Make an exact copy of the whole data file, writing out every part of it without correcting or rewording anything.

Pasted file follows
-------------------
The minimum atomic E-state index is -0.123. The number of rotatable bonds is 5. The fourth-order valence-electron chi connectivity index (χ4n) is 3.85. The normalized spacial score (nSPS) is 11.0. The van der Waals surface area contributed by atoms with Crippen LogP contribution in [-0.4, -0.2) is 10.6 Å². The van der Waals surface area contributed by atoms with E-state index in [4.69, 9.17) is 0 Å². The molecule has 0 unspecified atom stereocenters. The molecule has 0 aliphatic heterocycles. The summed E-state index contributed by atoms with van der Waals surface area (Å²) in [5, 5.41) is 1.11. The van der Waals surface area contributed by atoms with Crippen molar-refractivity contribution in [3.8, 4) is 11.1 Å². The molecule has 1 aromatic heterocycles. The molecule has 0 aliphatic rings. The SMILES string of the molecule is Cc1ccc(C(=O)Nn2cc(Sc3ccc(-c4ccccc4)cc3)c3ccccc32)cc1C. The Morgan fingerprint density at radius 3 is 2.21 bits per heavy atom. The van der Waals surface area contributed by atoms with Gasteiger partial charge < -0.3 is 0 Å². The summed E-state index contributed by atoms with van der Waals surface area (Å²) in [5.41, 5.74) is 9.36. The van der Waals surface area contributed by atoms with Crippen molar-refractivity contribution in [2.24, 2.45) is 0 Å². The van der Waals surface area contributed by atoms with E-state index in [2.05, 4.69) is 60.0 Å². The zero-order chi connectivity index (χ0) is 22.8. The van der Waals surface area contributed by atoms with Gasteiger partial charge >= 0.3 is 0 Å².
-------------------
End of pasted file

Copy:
The minimum atomic E-state index is -0.123. The number of rotatable bonds is 5. The fourth-order valence-electron chi connectivity index (χ4n) is 3.85. The normalized spacial score (nSPS) is 11.0. The van der Waals surface area contributed by atoms with Crippen LogP contribution in [-0.4, -0.2) is 10.6 Å². The van der Waals surface area contributed by atoms with E-state index in [4.69, 9.17) is 0 Å². The molecule has 0 unspecified atom stereocenters. The molecule has 0 aliphatic heterocycles. The summed E-state index contributed by atoms with van der Waals surface area (Å²) in [5, 5.41) is 1.11. The van der Waals surface area contributed by atoms with Crippen molar-refractivity contribution in [3.8, 4) is 11.1 Å². The molecule has 1 aromatic heterocycles. The molecule has 0 aliphatic rings. The SMILES string of the molecule is Cc1ccc(C(=O)Nn2cc(Sc3ccc(-c4ccccc4)cc3)c3ccccc32)cc1C. The Morgan fingerprint density at radius 3 is 2.21 bits per heavy atom. The van der Waals surface area contributed by atoms with Gasteiger partial charge < -0.3 is 0 Å². The summed E-state index contributed by atoms with van der Waals surface area (Å²) in [5.41, 5.74) is 9.36. The van der Waals surface area contributed by atoms with Crippen molar-refractivity contribution in [2.24, 2.45) is 0 Å². The van der Waals surface area contributed by atoms with E-state index in [2.05, 4.69) is 60.0 Å². The zero-order chi connectivity index (χ0) is 22.8. The van der Waals surface area contributed by atoms with Gasteiger partial charge >= 0.3 is 0 Å².